National Union of Mineworkers (NUM) strikeOver 4 600 members of the National Union of Mineworkers (NUM) working at Northam Platinum’s Zondereinde mine have been directed by the Labour Court to return to work.

Northam Platinum’s urgent application for an interdict in respect of the unprotected industrial action at the Zondereinde mine was granted by the Labour Court yesterday. Employees have been directed to return to work and failure to do so could result in disciplinary action or possibly dismissal.

Unprotected industrial action

The industrial action started from the night shift on 13 January 2015. “Management has since received a communique from the NUM with regard to its concerns, which appear to relate to recruitment, disciplinary and leave processes and agreements,” Northam Platinum said in a statement.

In terms of the recognition agreement with the NUM and the provisions of the Labour Relations Act, Northam has established processes and channels in place to deal with issues of this nature without resorting to industrial action.

40% of workers return to work

Following the court interdict served on Northam Platinum’s striking Zondereinde employees yesterday, over 40% of the shift complement (of some 4,600 people) reported for the morning shift at the mine today.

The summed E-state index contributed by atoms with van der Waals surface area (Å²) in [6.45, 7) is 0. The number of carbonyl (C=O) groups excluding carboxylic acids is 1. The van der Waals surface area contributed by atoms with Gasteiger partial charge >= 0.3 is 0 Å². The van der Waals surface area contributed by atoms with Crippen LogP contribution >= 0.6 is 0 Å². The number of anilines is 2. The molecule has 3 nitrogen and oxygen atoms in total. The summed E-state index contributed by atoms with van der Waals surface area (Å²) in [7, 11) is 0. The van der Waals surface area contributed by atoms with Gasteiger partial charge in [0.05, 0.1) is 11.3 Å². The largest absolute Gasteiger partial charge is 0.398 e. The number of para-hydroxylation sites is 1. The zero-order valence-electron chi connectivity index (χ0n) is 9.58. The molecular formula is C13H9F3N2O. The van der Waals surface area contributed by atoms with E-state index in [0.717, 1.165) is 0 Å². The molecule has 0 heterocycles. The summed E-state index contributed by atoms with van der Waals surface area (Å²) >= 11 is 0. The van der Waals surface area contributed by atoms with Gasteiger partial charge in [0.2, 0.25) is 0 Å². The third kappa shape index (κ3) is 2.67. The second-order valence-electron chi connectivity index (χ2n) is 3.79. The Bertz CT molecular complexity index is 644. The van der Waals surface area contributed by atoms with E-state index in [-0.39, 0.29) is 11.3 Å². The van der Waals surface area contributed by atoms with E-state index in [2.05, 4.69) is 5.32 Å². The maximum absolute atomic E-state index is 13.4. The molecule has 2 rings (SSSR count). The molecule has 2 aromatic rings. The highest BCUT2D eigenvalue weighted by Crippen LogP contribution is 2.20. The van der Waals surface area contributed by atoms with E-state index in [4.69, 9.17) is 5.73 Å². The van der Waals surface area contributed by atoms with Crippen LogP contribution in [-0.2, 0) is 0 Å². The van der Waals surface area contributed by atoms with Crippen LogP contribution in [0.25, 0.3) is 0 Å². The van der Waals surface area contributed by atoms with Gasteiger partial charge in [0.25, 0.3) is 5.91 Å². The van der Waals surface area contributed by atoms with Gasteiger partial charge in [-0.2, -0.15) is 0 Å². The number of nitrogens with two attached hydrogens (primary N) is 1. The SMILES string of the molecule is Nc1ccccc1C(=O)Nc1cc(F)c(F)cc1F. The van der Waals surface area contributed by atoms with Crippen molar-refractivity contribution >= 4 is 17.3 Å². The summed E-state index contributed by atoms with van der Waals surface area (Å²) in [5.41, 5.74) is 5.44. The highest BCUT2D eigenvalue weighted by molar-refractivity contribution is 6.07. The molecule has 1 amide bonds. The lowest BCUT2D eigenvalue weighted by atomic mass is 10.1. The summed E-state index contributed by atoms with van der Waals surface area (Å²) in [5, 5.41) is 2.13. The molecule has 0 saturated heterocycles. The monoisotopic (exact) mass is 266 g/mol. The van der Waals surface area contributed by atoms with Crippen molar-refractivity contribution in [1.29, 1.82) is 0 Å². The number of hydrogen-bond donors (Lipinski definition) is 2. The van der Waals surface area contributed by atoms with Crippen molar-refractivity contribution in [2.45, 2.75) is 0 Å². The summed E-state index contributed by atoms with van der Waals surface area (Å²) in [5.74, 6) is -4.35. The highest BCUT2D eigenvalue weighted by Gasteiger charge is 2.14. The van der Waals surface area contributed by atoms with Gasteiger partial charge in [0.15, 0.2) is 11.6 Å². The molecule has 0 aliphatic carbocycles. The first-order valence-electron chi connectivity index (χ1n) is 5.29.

Management has provided those remaining striking employees with a final opportunity to return to work by 16 January 2015 failing which disciplinary measures will be instituted as provided for in the Labour Court’s interdict declaring the strike to be unprotected. This disciplinary process may include dismissal.

Smelter operations remain unaffected, the company said.

No stranger to strike action

Previously, starting on 3 November 2013, Northam Platinum suffered an 11-week strike at its Zondereinde mine, one of the longest in the South African labour environment. The JSE-listed platinum mining company saw its production at Zondereinde slashed by almost 30% to 3 477kg.

This was followed by a five-month platinum strike in South Africa, which was the longest and costliest that the country had ever seen, with over 70 000 miners downing tools at Impala Platinum, Anglo American Platinum and Lonmin. It had cost the companies about R24 billion in lost output and workers R10.6 billion in wages by the time it ended on 24 June.

The strike pushed the economy into contraction in the first three months of this year as mining output plunged, especially because South Africa accounts for more than two thirds of mined production of the metal.

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